As is the case when slicing the cushion, we will only cut the rind and excess fat off of the part that is going to be immediately consumed. Save the pieces for later use.
6 - Slicing the Piece
For perfect slicing, the knife should slice through the entire width of the cushion or flank. This way we will obtain a mixture of all parts of the ham and a greater balance of the sweet and savory parts of the piece.
7 - How to Avoid Bowing and Maintain a Straight Line
7.1.- The slicing line is different depending on the type of ham holder we use.
If your holder holds the hoof at an angle, the slicing line will not be perpendicular to the board, as the femur will be at an approximate 45º angle to the board. The straight lines of the holder will be our guide.
But if we want a straight slicing line, we can add a wooden wedge to the holder which will then give us a more appropriate cutting surface, parallel to the table, which will be our guide.
7.2.- Hip bone in the cushion
One way for non-expert knife wielders to get around the hip bone is to turn the holder and slice from the hock towards the bone, saving the hip or "butt" area for later.
Once we have consumed this part, it will be easier to slice the remaining parts. Here we should slice from the outside in, always keeping our free hand out of the slicing line.
This technique can be repeated as we slice the remaining part of the cushion.
7.3.- Hip bone in the flank
As before, we will turn the holder and slice towards the hip bone, saving the tip of the flank, or butt, for later.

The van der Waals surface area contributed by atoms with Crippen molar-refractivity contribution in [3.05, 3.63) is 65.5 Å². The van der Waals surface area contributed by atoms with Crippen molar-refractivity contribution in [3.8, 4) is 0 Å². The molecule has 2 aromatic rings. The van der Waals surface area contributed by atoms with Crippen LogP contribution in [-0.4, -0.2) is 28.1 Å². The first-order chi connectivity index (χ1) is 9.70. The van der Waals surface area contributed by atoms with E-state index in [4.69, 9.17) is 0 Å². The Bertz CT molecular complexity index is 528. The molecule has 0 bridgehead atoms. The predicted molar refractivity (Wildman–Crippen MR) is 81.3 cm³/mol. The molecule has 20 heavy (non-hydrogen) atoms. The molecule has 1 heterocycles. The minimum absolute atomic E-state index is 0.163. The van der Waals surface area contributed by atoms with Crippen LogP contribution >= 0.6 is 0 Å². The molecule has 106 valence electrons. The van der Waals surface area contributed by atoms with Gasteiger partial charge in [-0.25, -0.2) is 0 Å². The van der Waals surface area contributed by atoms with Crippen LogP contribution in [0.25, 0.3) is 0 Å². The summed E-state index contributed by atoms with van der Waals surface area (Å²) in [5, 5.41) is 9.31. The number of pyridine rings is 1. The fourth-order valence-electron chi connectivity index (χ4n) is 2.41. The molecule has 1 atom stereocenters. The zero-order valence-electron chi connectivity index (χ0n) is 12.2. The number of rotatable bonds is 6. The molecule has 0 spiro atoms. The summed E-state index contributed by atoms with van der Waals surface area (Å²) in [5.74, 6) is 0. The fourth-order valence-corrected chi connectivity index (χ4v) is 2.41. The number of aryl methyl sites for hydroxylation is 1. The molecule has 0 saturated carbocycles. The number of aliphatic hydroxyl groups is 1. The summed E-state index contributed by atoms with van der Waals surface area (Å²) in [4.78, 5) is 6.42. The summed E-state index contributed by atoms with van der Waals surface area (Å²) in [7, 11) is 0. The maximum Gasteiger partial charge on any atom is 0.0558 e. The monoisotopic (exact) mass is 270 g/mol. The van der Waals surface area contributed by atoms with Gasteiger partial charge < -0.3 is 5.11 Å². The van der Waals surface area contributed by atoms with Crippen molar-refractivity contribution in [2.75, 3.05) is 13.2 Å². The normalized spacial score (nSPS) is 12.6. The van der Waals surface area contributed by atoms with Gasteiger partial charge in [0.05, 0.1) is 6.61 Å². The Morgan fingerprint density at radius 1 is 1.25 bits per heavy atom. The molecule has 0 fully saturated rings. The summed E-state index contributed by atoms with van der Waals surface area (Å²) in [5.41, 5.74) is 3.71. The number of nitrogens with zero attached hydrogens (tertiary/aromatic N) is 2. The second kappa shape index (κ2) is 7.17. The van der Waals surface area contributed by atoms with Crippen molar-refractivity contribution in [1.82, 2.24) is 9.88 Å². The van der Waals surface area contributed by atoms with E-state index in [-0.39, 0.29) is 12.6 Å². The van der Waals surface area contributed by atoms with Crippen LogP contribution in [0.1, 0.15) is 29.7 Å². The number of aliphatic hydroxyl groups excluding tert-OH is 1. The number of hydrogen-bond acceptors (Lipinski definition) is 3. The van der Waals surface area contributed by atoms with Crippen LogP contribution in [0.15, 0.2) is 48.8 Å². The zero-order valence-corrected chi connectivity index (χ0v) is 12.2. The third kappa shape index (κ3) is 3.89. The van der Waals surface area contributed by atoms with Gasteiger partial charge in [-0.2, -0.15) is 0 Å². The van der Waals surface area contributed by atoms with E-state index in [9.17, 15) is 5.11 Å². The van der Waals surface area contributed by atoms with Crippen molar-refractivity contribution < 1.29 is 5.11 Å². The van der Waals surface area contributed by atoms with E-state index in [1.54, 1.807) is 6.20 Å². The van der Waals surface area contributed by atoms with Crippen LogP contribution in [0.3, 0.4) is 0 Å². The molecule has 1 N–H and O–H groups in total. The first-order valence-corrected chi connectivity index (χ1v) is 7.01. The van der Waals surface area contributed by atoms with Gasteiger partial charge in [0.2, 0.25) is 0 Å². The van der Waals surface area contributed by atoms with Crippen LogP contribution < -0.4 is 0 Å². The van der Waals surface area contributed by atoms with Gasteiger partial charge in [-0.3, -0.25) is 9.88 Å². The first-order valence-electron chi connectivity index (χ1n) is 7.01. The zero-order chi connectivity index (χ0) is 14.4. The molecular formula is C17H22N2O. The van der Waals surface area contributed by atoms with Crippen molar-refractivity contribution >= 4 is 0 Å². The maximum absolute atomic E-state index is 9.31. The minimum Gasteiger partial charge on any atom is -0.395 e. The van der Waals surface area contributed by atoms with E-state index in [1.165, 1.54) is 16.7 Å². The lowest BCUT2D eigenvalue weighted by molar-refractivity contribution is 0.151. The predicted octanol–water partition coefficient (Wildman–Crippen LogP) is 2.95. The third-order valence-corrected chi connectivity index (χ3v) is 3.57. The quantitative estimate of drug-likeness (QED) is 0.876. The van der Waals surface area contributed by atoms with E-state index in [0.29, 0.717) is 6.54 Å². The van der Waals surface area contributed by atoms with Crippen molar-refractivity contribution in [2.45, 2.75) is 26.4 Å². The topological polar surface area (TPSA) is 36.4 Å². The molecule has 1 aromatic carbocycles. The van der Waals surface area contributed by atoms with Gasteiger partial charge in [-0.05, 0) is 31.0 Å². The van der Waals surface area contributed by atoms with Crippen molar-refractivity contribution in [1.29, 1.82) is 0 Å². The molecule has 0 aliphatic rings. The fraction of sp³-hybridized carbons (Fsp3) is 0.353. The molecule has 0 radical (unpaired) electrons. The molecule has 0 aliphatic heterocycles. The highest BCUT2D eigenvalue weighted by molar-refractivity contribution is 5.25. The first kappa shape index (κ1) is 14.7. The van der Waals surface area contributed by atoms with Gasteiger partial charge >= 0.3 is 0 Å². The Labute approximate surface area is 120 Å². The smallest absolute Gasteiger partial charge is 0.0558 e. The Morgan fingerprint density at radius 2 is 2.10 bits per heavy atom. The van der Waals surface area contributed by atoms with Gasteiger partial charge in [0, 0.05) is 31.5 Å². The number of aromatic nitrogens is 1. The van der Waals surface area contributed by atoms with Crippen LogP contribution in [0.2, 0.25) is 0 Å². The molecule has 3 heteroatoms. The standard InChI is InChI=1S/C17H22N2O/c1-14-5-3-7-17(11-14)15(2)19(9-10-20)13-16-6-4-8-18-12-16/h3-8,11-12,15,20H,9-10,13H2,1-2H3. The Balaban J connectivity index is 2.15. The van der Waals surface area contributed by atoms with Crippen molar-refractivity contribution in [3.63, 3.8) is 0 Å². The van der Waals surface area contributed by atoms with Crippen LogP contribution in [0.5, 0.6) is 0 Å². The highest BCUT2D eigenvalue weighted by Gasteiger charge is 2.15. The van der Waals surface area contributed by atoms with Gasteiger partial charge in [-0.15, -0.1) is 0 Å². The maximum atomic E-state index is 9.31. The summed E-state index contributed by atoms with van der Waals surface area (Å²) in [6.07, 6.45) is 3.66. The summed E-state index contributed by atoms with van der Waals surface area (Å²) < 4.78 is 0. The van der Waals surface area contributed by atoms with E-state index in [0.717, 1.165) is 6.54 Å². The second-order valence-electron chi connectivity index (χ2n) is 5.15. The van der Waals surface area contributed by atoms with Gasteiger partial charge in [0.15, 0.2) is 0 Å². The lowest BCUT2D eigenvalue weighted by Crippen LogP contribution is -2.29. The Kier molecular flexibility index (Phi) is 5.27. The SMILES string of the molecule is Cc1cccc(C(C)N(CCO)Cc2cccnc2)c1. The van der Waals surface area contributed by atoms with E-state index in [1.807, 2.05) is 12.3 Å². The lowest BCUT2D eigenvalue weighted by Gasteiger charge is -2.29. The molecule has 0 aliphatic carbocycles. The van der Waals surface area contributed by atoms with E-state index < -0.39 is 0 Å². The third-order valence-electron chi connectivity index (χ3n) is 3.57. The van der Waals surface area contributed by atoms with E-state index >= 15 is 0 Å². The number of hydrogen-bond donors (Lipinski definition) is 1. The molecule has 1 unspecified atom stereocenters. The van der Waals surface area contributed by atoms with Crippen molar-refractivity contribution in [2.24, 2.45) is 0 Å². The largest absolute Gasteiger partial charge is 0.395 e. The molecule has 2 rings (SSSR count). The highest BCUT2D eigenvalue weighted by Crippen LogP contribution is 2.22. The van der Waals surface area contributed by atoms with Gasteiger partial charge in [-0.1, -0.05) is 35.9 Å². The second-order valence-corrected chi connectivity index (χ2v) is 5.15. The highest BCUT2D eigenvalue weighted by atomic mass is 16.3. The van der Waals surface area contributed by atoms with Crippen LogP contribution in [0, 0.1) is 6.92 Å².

The butt should be sliced from the outside in, towards the hip bone.
This technique can be repeated as we slice the remaining part of the flank.
8º Slicing the Butt and Finishing the Ham
Once we have reached this point, we can finish slicing the butt part of the ham, both on the cushion and the flank side, depending on whether it is a left or a right leg. Always slice from the outside in.
Another possibility is to lay the ham so that the hip area is flat. Remove the outer layer of fat and slice from the outside in, from the butt towards the hip bone.
Remove the outer rind as explained before. We can slice until we reach the tibia and the femur, and then we can cut the rest in chunks for stews and other dishes. This way we will have sliced our ham in a nearly professional manner, and we will have made the most of all of it.
9 - The Most Common Risks When Slicing
When slicing the piece, you should always slice away from the hand holding the piece.
Protecting the hand holding the piece with a kitchen towel, for example, does not keep us safe from cuts. Ham and boning knives can easily slice through fabric, as we often use a certain amount of strength when slicing the ham.
Always keep your hands out of the slicing line. You can hold the ham steady without grasping the hoof when making horizontal cuts.
Make sure the piece is well-anchored in the holder so it does not move or slip unexpectedly.
And of course, the most important thing is to always keep your knives sharp. This makes slicing much easier and there will be a lower risk of cutting yourself.